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Unplanned Versus Planned Change

Unplanned change usually occurs because of a major, sudden surprise to the organization, which

causes its members to respond in a highly reactive and disorganized fashion. Unplanned change

might occur when the Chief Executive Officer suddenly leaves the organization, significant public

relations problems occur, poor product performance quickly results in loss of customers, or other

disruptive situations arise.

Planned change occurs when leaders in the organization recognize the need for a major change and

proactively organize a plan to accomplish the change. Planned change occurs with successful

implementation of a Strategic Plan, plan for reorganization, or other implementation of a change of

this magnitude.

Note that planned change, even though based on a proactive and well-done plan, often does not

occur in a highly organized fashion. Instead, planned change tends to occur in more of a chaotic and

disruptive fashion than expected by participants.

II. What Causes Resistance to Change in an Organization?

It is difficult for organizations to avoid change, as new ideas promote growth for them and their members. Change occurs for many reasons such as new staff roles; increases or decreases in funding; acquisition of new technology; new missions, vision or goals; and to reach new members or clients. Changes can create new opportunities, but are often met with criticism from resistant individuals within the group.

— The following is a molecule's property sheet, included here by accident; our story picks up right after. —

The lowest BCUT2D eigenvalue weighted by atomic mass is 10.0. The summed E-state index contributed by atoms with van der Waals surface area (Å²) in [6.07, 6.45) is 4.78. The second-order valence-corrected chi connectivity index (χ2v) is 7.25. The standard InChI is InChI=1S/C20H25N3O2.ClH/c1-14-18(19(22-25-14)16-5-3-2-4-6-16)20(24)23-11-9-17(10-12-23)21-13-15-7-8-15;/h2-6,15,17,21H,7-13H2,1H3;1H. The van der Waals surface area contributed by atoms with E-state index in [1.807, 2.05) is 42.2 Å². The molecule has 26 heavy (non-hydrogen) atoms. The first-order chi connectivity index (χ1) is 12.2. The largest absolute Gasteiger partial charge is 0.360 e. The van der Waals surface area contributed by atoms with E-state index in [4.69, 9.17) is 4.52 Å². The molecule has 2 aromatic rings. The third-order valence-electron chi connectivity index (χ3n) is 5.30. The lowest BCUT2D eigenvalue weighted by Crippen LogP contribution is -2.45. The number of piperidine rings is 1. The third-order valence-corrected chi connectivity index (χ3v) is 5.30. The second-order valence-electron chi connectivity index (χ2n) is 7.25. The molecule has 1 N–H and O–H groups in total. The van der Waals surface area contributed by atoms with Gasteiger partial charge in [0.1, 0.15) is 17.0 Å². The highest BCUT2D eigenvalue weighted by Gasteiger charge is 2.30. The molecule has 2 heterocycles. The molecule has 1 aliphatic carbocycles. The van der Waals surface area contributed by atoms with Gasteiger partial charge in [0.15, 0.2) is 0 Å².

Poor Communication

Changes within an organization start with key decision makers. It is up to them to pass along the details to team members and ensure all questions and complaints are handled before changes go into effect. Unfortunately, as news of a change spreads through the hierarchy, details are sometimes skewed and members end up receiving inaccurate, second-hand information. Poor communication can therefore cause resistance to change.

Self-Interest

Ego often interferes with the ability to adapt to change. Some want to maintain the status quo to better advance their own personal agendas; others have different motivations. In the end, employees acting in their own self-interest, instead of the organization's greater good, will resist change.

Feeling Excluded

Organizations often solicit advance input to ensure that everyone has an opportunity to voice their ideas and opinions. If, however, employees hear of a sudden change, and they had no input, they will feel excluded from the decision making process and perhaps offended.

Lack of Trust

Trust plays a big role in running a successful organization. When organization members feel they cannot trust each other or key decision makers, it becomes difficult for them to accept organizational changes. They may ascribe the changes to some negative underlying reason or even assume they will eventually lose their jobs.

Skills/Training Dearth

When change requires mastering new skills, resistance is likely, particularly when it comes to new technology. Organizations can prevent this through offering education and training.


Date: 2015-12-11; view: 2317


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Remedial Versus Developmental Change | III. How Leaders Can Cope With Resistance to Organizational Change
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